Comments from Flyers Legend the Latest Saga in Reality Show Season
How’s this for a week? The Flyers took the ice in Anaheim last Tuesday without their captain and their top-pairing defenseman on the COVID list, along with their top-line center and other top-pairing defenseman out with injury to face the Ducks and get handed a 4-1 loss.
Two nights later, the Flyers had the same shorthanded lineup and added another top-six forward and top-four defenseman to the COVID list. They faced the Pittsburgh Penguins, at the time on a nine-game winning streak, and lost convincingly. It also happened to be the same night as their late founder’s birthday. There was nary a mention of such an event, even hours after his own foundation dedicated to using hockey to promote education and empowerment of under-resourced youth, tweeted out their own tribute.
Last Saturday, the same shorthanded team took to the ice in front of a half-capacity crowd at Wells Fargo that was more concerned with the football game going on across the street, to the point where an Eagles touchdown resulted in the loudest cheers of the night. That was off the ice. On the ice, the team took a 2-0 lead in the third period, then blew it in overtime on the second hat trick they had allowed in five days, resulting in a fifth straight loss.
Then came this Tuesday, on a day when the Flyers were suddenly off due to a postponed game against Carolina. Not only did their COVID issues continue, but the franchise’s all-time legendary player had some harsh comments about a former GM and the state of the franchise.
Bobby Clarke was on the “Cam and Strick Podcast,” co-hosted by former NHL veteran Cam Janssen and NHL insider Andy Strickland, on Tuesday and shed some light into the decisions made under former GM Ron Hextall, most notably the 2017 NHL Draft that saw the Flyers vaulted to the second overall pick.
Here’s Clarke on Hextall’s tenure, the decision to fire him as GM back in 2018 and the decision to draft Nolan Patrick in 2017.
“It had to be. When Paul Holmgren hired him, I thought it was the best decision that he could have made. When Hexy came in, we remained friends, but he alienated everybody right away. He shut his door, he locked the door, he was the boss. Nobody else was part of it.
“We get the second pick in the [2017 NHL Draft] and we end up drafting Nolan Patrick. None of our scouts wanted Nolan Patrick. I don’t know where Patrick should have gone after his performances in Brandon. He’s a pretty good player. But they wanted [Cale] Makar. Of course, he went next. Now he’s a superstar and Patrick hasn’t played…but Hextall made that choice himself, and there were other choices that were made in our drafts that we’re paying for. We’ve got two or three first-round picks that are never gonna play. That’s why we’re struggling. Hexy made some huge mistakes.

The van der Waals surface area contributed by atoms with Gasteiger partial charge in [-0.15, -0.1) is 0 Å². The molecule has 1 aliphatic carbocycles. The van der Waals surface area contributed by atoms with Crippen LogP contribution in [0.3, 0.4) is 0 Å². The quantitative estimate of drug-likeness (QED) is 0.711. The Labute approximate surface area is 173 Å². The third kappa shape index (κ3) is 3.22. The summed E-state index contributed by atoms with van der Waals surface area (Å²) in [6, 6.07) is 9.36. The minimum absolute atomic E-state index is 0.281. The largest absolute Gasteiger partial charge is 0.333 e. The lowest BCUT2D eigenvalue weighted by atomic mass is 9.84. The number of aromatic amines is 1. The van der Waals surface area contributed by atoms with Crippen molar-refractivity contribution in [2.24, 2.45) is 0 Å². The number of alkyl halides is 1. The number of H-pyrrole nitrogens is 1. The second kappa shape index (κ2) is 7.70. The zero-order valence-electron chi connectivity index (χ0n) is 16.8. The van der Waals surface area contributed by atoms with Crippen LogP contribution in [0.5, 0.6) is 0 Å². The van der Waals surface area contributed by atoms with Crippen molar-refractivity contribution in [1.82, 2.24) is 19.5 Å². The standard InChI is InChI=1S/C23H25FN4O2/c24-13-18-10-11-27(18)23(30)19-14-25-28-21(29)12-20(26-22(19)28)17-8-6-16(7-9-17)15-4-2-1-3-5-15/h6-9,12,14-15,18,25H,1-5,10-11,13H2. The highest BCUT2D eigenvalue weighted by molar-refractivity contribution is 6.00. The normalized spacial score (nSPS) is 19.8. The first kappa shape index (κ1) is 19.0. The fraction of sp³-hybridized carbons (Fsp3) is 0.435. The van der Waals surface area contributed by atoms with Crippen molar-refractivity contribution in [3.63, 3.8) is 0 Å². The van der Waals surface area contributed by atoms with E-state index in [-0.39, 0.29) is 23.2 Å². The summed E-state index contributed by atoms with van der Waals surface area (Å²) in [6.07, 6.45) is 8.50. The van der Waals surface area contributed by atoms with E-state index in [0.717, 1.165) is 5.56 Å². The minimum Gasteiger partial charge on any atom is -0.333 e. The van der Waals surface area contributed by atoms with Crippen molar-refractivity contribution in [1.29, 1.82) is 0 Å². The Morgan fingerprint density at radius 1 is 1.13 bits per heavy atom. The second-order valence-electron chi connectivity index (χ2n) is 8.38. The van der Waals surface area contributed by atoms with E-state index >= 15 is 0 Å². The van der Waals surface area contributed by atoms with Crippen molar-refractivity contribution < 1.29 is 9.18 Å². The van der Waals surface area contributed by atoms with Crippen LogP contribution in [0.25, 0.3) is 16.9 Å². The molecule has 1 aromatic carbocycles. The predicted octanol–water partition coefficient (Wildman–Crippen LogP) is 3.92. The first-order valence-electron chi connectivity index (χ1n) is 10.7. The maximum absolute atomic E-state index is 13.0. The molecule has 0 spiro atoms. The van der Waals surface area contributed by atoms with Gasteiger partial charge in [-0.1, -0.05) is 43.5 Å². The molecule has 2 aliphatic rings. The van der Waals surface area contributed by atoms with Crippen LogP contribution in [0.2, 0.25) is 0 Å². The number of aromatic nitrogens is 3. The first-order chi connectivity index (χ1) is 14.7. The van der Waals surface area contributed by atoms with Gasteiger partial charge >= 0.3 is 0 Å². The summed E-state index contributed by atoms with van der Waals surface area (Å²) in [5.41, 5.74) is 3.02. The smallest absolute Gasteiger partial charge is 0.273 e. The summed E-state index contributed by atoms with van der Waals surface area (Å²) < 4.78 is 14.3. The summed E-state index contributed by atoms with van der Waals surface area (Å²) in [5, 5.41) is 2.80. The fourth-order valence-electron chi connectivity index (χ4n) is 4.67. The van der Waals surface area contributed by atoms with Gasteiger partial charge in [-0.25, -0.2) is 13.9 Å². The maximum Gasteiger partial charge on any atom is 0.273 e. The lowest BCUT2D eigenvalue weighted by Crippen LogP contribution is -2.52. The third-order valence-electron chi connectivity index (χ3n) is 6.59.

“And more than that, just alienating everybody. He never included anybody. He made himself bigger than the team. That is something I would have never, ever have thought of with Hexy because he was such a team player. Even the alumni were kept out of the locker rooms and stuff. Those kinds of things don’t work. They backfired. We’re way behind right now. We’ve got a long way to go to catch up. The salary cap affects everybody, but everybody works with it. We’ve got to get back to the middle of the pack and start pecking our way up.”
Things continued when the Brayden Schenn trade from that same draft was brought up. More from Clarke:
“That was just as bad. Nobody knew it. Hexy made that on his own. All our scouts – it was at the draft – our scouts were so made at Hexy for doing that, trading Schenn. And we also – I’m talking too much – but we also had a chance to get [Ryan] O’Reilly from Buffalo. We didn’t, obviously that was the manager’s decision, but it’s another one the scouts weren’t consulted on. I sat at the table three seats away from him when he traded Schenn – didn’t have a clue.”entire podcast here
It’s no real secret that there has always been some perceived disagreement with how the Flyers used the second-overall pick, but this takes it to a new level. The most legendary Flyers player and a noted general manager of the team essentially threw Hextall under the bus. That’s something that simply doesn’t happen in the typical family atmosphere that has always been with the Flyers.
We can debate the 2017 NHL Draft until we’re blue in the face. Truthfully, hindsight is 20-20 and the decision to select Patrick over Makar or even Miro Heiskanen – who actually went third with the pick after Patrick – or Elias Pettersson, who went fifth overall after Makar, is a huge miss in the Flyers recent history.